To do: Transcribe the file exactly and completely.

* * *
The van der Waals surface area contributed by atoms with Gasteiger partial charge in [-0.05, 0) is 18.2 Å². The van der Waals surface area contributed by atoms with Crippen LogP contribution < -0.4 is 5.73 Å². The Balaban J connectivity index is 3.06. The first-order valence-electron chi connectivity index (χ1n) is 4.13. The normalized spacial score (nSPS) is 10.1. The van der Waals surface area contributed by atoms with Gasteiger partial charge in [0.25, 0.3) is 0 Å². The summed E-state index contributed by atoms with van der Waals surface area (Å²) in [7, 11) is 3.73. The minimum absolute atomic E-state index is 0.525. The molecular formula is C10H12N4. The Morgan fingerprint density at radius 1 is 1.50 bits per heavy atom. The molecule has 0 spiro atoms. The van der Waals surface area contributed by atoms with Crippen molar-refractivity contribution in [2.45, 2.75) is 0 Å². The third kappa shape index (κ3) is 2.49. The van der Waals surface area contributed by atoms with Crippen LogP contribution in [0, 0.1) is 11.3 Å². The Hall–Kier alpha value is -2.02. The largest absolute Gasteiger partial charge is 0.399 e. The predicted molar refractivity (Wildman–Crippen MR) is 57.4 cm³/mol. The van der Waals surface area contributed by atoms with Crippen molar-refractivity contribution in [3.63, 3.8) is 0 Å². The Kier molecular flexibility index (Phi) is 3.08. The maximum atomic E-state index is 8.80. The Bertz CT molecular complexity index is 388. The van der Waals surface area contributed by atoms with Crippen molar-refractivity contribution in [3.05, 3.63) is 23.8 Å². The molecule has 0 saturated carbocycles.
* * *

The van der Waals surface area contributed by atoms with Gasteiger partial charge in [-0.05, 0) is 18.2 Å². The van der Waals surface area contributed by atoms with Crippen LogP contribution < -0.4 is 5.73 Å². The Balaban J connectivity index is 3.06. The first-order valence-electron chi connectivity index (χ1n) is 4.13. The normalized spacial score (nSPS) is 10.1. The van der Waals surface area contributed by atoms with Gasteiger partial charge in [0.25, 0.3) is 0 Å². The summed E-state index contributed by atoms with van der Waals surface area (Å²) in [7, 11) is 3.73. The minimum absolute atomic E-state index is 0.525. The molecular formula is C10H12N4. The Morgan fingerprint density at radius 1 is 1.50 bits per heavy atom. The molecule has 0 spiro atoms. The van der Waals surface area contributed by atoms with Crippen molar-refractivity contribution in [2.45, 2.75) is 0 Å². The third kappa shape index (κ3) is 2.49. The van der Waals surface area contributed by atoms with Crippen LogP contribution in [0, 0.1) is 11.3 Å². The Hall–Kier alpha value is -2.02. The largest absolute Gasteiger partial charge is 0.399 e. The predicted molar refractivity (Wildman–Crippen MR) is 57.4 cm³/mol. The van der Waals surface area contributed by atoms with Crippen molar-refractivity contribution in [3.63, 3.8) is 0 Å². The Kier molecular flexibility index (Phi) is 3.08. The maximum atomic E-state index is 8.80. The Bertz CT molecular complexity index is 388. The van der Waals surface area contributed by atoms with Crippen molar-refractivity contribution in [3.05, 3.63) is 23.8 Å². The molecule has 0 saturated carbocycles.